I think the vaccine rollout and vaccine efficacy tests should be met with ease. I’m much less clear about what “unsustainable pressure” on the NHS looks like, and whether we’re currently experiencing it or not; and given that we’re yet to see what the effects of opening schools will be on transmission, that may end up slowing things down. And as for variants of concern, it’s a crapshoot – literally random, although the UK’s sequencing capability is helpful. But I think the odds are reasonably good.

One complicating factor: there are, inevitably, calls for the Government to open up faster. But Whitty and Patrick Vallance have told the Science and Technology Committee that this would be unwise; I suspect people wouldn’t like it, given that lockdown measures have been pretty popular so far. Either way, it seems absolutely crazy to speed things up, when the costs of coming out of lockdown too early could be enormous, and the costs of waiting a few more weeks as the vaccines get rolled out are large but limited. If, however, it’s a decision made by government, rather than scientific advisers, then the political pressure might tell.

So what about my beer? Of the four tests, two — the vaccine-related ones — are clearly being met. With the third, hospital pressure, we’ll have to wait and see, but the success of the vaccine rollout should give us plenty of room to play with. And, so far, we’ve been reasonably lucky with new variants. So any given test will probably be met at any given stage.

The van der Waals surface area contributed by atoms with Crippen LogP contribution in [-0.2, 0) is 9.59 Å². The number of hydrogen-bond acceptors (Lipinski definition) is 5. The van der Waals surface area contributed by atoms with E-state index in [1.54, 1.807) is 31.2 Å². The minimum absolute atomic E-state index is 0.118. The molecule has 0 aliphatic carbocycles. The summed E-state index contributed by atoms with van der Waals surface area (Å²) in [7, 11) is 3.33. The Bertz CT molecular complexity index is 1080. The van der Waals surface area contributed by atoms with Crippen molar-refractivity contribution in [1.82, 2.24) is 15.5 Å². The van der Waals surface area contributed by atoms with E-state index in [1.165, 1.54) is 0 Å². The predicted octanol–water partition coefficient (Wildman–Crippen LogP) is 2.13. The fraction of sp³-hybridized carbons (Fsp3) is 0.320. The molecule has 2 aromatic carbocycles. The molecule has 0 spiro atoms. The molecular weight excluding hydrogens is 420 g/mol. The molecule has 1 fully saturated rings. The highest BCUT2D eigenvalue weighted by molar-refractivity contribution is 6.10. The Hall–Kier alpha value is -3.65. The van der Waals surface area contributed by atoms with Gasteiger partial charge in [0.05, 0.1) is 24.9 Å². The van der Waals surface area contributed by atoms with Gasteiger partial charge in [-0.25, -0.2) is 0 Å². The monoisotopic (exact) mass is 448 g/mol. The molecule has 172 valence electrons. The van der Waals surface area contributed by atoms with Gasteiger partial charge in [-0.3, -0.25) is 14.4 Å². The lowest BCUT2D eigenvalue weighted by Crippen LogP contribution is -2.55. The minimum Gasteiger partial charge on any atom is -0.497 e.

All taken together, though, it’s not quite so obvious. If you take all my probability estimates above and simply multiply them out, then you get about a 60% chance that stage 2 will happen on April 12, about a 45% chance that stage 3 will happen on May 17, and about a 40% chance that stage 4 will happen on 21 June. But I’m going to bump them all up a bit, because I think if it’s borderline they could be tipped upwards by political pressure, so I’ll say 70%, 55%, and 50%, respectively. So, if I were a betting man, I’d wager at least one round on the fact that we’ll be drinking our first pint this year in a pub garden on 12 April. Even if it’s raining.


  1.  Almost a year ago, I said that I was going to start making more falsifiable forecasts more regularly. I haven’t really honoured that, and (I should admit) most of the forecasts I have made have been wrong. But this seemed a good opportunity to get back in the habit.

Tom Chivers is a science writer. His second book, How to Read Numbers, is out now.